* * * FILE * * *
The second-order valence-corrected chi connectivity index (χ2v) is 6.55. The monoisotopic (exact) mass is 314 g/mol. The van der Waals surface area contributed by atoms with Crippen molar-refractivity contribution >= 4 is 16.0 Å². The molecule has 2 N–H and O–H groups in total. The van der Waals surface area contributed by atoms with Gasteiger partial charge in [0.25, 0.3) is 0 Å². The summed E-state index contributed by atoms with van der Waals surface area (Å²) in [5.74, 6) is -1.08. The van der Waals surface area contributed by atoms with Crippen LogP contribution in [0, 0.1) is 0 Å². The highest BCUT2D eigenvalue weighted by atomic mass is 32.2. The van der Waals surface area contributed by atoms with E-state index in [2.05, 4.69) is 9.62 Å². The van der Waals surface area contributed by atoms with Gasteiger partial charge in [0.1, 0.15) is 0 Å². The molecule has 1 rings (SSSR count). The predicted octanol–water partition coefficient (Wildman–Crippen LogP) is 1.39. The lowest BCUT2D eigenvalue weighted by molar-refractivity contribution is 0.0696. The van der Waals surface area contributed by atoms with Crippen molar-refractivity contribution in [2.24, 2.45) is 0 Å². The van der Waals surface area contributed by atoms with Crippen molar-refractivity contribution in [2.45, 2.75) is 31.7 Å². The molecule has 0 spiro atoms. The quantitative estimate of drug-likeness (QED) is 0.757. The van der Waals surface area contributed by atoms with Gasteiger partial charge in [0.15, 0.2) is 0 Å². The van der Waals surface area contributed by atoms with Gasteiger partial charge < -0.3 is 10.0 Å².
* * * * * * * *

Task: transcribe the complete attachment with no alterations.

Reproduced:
The second-order valence-corrected chi connectivity index (χ2v) is 6.55. The monoisotopic (exact) mass is 314 g/mol. The van der Waals surface area contributed by atoms with Crippen molar-refractivity contribution >= 4 is 16.0 Å². The molecule has 2 N–H and O–H groups in total. The van der Waals surface area contributed by atoms with Gasteiger partial charge in [0.25, 0.3) is 0 Å². The summed E-state index contributed by atoms with van der Waals surface area (Å²) in [5.74, 6) is -1.08. The van der Waals surface area contributed by atoms with Crippen LogP contribution in [0, 0.1) is 0 Å². The highest BCUT2D eigenvalue weighted by atomic mass is 32.2. The van der Waals surface area contributed by atoms with E-state index in [2.05, 4.69) is 9.62 Å². The van der Waals surface area contributed by atoms with Gasteiger partial charge in [0.1, 0.15) is 0 Å². The molecule has 1 rings (SSSR count). The predicted octanol–water partition coefficient (Wildman–Crippen LogP) is 1.39. The lowest BCUT2D eigenvalue weighted by molar-refractivity contribution is 0.0696. The van der Waals surface area contributed by atoms with Crippen molar-refractivity contribution in [2.24, 2.45) is 0 Å². The van der Waals surface area contributed by atoms with Crippen molar-refractivity contribution in [2.45, 2.75) is 31.7 Å². The molecule has 0 spiro atoms. The quantitative estimate of drug-likeness (QED) is 0.757. The van der Waals surface area contributed by atoms with Gasteiger partial charge in [0.15, 0.2) is 0 Å². The van der Waals surface area contributed by atoms with Gasteiger partial charge < -0.3 is 10.0 Å².